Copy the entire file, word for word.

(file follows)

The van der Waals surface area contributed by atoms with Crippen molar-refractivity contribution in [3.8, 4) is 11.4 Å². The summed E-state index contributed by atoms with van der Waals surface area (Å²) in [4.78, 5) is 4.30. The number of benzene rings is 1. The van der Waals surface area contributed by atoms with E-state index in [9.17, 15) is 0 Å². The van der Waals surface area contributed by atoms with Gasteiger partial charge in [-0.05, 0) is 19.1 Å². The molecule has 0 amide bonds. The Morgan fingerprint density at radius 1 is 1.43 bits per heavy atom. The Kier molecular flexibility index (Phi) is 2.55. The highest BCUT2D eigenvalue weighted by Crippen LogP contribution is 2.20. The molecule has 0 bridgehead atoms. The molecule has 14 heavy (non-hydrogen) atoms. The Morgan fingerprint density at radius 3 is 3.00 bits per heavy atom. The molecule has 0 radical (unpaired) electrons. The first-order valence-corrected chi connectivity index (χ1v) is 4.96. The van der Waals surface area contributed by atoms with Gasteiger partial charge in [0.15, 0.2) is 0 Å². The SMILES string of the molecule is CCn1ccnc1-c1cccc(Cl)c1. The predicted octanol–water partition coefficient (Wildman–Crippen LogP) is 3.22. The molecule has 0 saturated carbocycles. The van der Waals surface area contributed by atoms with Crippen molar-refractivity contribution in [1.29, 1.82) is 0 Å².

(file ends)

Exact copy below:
The van der Waals surface area contributed by atoms with Crippen molar-refractivity contribution in [3.8, 4) is 11.4 Å². The summed E-state index contributed by atoms with van der Waals surface area (Å²) in [4.78, 5) is 4.30. The number of benzene rings is 1. The van der Waals surface area contributed by atoms with E-state index in [9.17, 15) is 0 Å². The van der Waals surface area contributed by atoms with Gasteiger partial charge in [-0.05, 0) is 19.1 Å². The molecule has 0 amide bonds. The Morgan fingerprint density at radius 1 is 1.43 bits per heavy atom. The Kier molecular flexibility index (Phi) is 2.55. The highest BCUT2D eigenvalue weighted by Crippen LogP contribution is 2.20. The molecule has 0 bridgehead atoms. The molecule has 14 heavy (non-hydrogen) atoms. The Morgan fingerprint density at radius 3 is 3.00 bits per heavy atom. The molecule has 0 radical (unpaired) electrons. The first-order valence-corrected chi connectivity index (χ1v) is 4.96. The van der Waals surface area contributed by atoms with Gasteiger partial charge in [0.15, 0.2) is 0 Å². The SMILES string of the molecule is CCn1ccnc1-c1cccc(Cl)c1. The predicted octanol–water partition coefficient (Wildman–Crippen LogP) is 3.22. The molecule has 0 saturated carbocycles. The van der Waals surface area contributed by atoms with Crippen molar-refractivity contribution in [1.29, 1.82) is 0 Å².